A Registry-Based Clinical Trial of Pimozide in Patients With Neuromuscular Junction Transmission Dysfunction Due to ALS
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|ClinicalTrials.gov Identifier: NCT02463825|
Recruitment Status : Active, not recruiting
First Posted : June 4, 2015
Last Update Posted : October 26, 2016
Amyotrophic lateral sclerosis (ALS) is a neuromuscular disease that results in rapid decline in normal muscle function and tone leading to difficulties with mobility, eating, drinking, breathing, sleeping, and communicating. The disease is progressive and no cure currently exists. Most people diagnosed with ALS succumb within 3 to 5 years. The only approved treatment to slow the progression of ALS is called Rilutek® (riluzole) which has only a modest effect and has been shown to increase survival by a few months.
Muscular dysfunction present in people with ALS is caused by nerve breakdown and a dysfunction in the communication between the muscles and the nerves. The area where these communications occur is called the neuromuscular junction. Some recent studies have focused on using different medications to enhance communication at the neuromuscular junction with the goal of improving muscle function as a result. This approach is unproven but may help to slow the progression of the disease.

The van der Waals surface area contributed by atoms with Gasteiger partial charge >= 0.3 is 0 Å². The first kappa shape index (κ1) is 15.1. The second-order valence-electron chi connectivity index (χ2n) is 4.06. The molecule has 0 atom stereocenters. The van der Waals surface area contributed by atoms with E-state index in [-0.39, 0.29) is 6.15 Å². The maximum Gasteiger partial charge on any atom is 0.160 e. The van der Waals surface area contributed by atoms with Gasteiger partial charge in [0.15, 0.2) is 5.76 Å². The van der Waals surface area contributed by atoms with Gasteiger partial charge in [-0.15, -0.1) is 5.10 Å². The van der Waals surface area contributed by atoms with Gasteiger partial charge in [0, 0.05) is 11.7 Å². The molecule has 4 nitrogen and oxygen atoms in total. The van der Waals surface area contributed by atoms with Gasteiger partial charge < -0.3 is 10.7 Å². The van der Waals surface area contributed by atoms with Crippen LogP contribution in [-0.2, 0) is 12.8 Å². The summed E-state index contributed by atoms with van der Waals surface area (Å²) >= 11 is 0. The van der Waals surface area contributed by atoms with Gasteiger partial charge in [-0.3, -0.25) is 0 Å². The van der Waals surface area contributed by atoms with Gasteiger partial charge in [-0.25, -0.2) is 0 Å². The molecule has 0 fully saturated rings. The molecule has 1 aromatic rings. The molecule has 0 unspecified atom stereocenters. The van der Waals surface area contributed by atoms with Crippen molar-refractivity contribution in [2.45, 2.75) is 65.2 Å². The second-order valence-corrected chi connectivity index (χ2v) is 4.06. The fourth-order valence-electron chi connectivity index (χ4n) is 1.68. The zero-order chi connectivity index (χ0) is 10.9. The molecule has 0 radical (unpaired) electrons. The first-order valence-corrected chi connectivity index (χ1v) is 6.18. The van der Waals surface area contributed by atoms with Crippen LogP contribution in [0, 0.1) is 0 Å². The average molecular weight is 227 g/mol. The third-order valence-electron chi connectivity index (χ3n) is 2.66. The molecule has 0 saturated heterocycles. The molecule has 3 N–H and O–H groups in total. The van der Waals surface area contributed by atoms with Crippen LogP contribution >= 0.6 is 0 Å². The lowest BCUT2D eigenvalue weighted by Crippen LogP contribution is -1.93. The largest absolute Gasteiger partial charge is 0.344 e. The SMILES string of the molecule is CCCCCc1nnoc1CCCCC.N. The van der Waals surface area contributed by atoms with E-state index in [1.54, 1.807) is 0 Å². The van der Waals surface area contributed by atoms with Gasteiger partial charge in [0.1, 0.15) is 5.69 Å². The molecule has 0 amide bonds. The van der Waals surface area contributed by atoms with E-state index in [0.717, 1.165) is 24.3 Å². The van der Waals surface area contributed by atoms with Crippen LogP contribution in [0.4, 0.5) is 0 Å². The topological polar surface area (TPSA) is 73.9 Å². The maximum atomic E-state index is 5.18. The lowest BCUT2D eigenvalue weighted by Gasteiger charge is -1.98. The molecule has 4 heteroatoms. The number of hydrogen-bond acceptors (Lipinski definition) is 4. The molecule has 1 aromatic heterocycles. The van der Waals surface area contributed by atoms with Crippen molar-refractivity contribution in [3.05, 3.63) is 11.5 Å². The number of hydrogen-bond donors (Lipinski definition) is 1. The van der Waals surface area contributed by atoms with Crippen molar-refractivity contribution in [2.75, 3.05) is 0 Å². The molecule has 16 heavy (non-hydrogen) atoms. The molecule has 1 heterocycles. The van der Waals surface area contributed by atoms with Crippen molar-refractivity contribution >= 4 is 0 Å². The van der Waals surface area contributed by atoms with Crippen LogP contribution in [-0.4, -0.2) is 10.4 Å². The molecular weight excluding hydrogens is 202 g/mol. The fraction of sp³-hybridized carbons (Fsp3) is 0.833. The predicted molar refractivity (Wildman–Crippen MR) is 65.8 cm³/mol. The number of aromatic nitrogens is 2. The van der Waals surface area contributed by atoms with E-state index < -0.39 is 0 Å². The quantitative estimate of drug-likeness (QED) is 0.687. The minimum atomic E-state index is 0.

Pimozide is a medication that has been demonstrated to enhance communication at the neuromuscular junction in fish and mice. This study will look at whether Pimozide may help to slow the progression of ALS and how much medication needs to be taken to have an effect.
|Condition or disease||Intervention/treatment||Phase|
|Amyotrophic Lateral Sclerosis (ALS)||Drug: Pimozide 2 mg per day Drug: Pimozide 4 mg per day Drug: Placebo (Lactose tablet)||Phase 2|
This clinical trial has two components: an acute therapy component consisting of a Phase II placebo-controlled, double-blinded, randomized-controlled pilot study of pimozide for the treatment of ALS; and a second component featuring a longitudinal follow-up study on ALS progression and outcomes. This clinical trial is registry-based including subject recruitment facilitated by the Canadian Neuromuscular Disease Registry (CNDR; National Principal Investigator: L. Korngut), and longitudinal follow-up data collection will occur during the second component of this clinical trial through the CNDR.
The acute therapy study duration for each subject is around 11 weeks. The follow up study duration through the CNDR is up to 5 years.
Number of study participants:25
Randomization: Subjects will be block randomized with a block size of five subjects. Within each block one subject will be randomly assigned to placebo with the remaining four subjects randomized to the treatment groups. Study physicians will be blinded to patient randomization status. Randomization will occur with a 4:1 ratio of study drug (20 subjects) to placebo (5 subjects). After administration of maximum dose for 45-50 days, subjects will taper the allocated treatment or placebo. Randomization will occur via permuted block randomization and study personnel will be blinded to the randomization at all times allowing full concealment.